Novel strategy to analyse biomarkers in exhaled breath
Breath gas analysis is a promising approach for non-invasive medical diagnostics and physiological monitoring, but further development is needed to increase clinical impact. Ramin Ghorbani presents a novel methodology for the analysis of real-time breath data that opens up for rapid point-of-care assessment of respiratory diseases.
Ramin Ghorbani, Department of Applied Physics and Electronics. Photo: Florian Schmidt
Human breath is a complex mixture of hundreds of gases, most of them present at very low concentrations. Some of these molecular compounds can be used to assess the physiological and metabolic state of the body, or recent exposure. Further insight into biomarker origin and gas exchange in the respiratory tract can be obtained by combining fast measurement and mathematical modelling of the concentration profile during a single exhalation. Ramin Ghorbani has implemented this approach for exhaled carbon monoxide, a potential biomarker for oxidative stress and respiratory diseases.
"We are interested in respiratory diseases as they are among the leading causes of premature death worldwide. Exhaled carbon monoxide mainly reflects blood carboxyhemoglobin, but the shape of the expirogram also depends on lung diffusion properties, airway tissue contributions, exogenous sources and breath sampling conditions. Conventional detection methods cannot distinguish between these factors, which hampers results interpretation", says Ramin Ghorbani.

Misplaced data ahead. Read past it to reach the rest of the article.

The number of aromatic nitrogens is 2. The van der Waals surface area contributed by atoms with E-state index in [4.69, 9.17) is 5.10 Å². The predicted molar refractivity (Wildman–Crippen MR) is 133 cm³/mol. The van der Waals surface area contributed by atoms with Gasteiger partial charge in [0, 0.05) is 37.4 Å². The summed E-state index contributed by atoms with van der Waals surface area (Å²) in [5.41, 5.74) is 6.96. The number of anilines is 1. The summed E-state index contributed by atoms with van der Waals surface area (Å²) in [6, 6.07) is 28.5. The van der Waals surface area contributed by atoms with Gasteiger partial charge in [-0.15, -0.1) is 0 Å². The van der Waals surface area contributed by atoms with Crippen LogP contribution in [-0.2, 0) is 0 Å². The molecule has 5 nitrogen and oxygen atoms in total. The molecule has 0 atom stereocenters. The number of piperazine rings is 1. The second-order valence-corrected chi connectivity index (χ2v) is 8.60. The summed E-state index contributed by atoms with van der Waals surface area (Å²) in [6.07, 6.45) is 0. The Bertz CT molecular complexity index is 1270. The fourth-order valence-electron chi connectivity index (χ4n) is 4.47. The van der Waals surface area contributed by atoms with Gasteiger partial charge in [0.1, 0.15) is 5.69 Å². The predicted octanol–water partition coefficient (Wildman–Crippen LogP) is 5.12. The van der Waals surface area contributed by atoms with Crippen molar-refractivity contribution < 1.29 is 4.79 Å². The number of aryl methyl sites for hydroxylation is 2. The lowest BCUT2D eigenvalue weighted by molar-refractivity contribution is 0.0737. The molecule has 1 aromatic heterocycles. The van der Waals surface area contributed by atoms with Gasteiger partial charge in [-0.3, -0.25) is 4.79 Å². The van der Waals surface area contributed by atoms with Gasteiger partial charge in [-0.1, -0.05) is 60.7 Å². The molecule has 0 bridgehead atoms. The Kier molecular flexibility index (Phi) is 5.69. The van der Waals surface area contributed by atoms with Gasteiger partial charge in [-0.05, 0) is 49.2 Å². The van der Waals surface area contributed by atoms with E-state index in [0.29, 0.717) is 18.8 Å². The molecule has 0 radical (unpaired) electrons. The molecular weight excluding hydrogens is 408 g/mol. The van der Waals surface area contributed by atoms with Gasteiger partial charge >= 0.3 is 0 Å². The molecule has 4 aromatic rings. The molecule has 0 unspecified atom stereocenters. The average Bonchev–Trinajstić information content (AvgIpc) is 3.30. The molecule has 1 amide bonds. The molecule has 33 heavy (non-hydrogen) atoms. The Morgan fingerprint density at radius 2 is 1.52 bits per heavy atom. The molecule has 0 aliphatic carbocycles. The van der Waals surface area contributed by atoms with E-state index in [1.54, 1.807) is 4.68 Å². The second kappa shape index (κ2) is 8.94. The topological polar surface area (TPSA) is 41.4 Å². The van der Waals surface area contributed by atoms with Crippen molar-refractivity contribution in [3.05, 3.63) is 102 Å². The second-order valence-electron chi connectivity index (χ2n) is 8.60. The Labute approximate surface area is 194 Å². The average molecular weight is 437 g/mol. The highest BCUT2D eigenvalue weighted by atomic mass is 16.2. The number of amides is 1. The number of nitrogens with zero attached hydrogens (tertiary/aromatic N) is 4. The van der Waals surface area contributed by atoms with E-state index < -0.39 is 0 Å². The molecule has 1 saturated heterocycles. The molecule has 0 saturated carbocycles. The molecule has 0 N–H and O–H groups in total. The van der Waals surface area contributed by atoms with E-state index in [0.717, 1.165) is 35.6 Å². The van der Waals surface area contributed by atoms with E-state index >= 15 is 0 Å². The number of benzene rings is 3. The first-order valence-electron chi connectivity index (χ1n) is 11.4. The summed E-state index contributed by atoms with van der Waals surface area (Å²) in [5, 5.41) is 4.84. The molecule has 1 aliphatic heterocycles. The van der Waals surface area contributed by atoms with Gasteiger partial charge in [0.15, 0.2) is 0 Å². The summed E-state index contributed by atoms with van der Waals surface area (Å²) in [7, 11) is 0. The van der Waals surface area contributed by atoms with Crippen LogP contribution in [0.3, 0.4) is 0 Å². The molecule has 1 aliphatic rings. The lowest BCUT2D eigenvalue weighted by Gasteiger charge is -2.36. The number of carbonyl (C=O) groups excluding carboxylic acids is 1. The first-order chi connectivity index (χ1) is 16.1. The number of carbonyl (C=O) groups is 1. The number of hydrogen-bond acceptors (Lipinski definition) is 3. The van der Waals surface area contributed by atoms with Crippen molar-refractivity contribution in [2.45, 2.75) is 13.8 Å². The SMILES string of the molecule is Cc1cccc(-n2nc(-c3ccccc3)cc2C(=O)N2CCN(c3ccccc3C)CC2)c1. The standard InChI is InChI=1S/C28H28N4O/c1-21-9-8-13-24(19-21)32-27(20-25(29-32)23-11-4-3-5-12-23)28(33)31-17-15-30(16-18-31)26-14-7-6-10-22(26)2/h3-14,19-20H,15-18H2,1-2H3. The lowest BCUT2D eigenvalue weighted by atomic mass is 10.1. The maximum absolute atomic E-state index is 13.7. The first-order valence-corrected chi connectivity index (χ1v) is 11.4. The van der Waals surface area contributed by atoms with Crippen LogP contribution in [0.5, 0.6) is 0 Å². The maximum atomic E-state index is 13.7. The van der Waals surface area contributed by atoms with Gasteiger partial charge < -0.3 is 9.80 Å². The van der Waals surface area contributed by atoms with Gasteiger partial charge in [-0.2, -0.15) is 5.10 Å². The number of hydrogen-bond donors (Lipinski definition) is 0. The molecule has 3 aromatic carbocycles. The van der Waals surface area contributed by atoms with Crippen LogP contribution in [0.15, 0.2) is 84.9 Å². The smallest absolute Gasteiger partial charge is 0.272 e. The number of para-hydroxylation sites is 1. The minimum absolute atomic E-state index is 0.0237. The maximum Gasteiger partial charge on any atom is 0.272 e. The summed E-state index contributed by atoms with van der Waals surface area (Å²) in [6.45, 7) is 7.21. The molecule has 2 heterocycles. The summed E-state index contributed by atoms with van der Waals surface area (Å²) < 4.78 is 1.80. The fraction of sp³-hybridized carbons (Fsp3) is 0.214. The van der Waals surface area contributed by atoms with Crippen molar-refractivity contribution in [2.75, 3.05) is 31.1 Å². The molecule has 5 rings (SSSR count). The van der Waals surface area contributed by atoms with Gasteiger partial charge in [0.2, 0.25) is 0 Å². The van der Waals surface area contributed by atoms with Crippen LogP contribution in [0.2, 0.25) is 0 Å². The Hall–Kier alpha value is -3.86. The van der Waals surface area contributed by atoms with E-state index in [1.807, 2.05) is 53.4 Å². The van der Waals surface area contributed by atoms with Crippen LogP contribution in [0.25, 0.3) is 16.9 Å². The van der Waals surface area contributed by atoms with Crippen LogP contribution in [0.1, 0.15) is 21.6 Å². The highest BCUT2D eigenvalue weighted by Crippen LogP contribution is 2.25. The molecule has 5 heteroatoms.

During the course of his doctoral studies, Ramin has developed a compact instrument based on laser absorption spectroscopy and online breath sampling that enables precise real-time detection of carbon monoxide concentrations in breath and ambient air. He has also adapted a mathematical model for pulmonary gas exchange to simulate carbon monoxide exhalation profiles that can be fitted to experimental data to extract physiological parameters.
"While the discrimination between endogenous and exogenous carbon monoxide is still a challenge, we are able to detect changes in airway production and how well the gas diffuses across the capillary membrane. We have run clinical studies to establish the baseline of the gas exchange parameters in healthy non-smokers, and investigated the effect of exposure to high levels of ambient carbon monoxide and to wood smoke particles. We hope to provide a basis for improved, easy-to-use breath tests for physiological studies and early disease diagnosis".
On Friday 19 of October Ramin Ghorbani, Department of Applied Physics and Electronics, Umeå University, defends his thesis entitled Real-time breath gas analysis of carbon monoxide – Laser-based detection and pulmonary gas exchange modeling.
The defense will take place at 09:00 am in room KBE301 (Lilla hörsalen) in the KBC building, Umeå University.
The faculty opponent is Dr. Jonathan Beauchamp, Fraunhofer Institute for Process Engineering and Packaging IVV, Germany.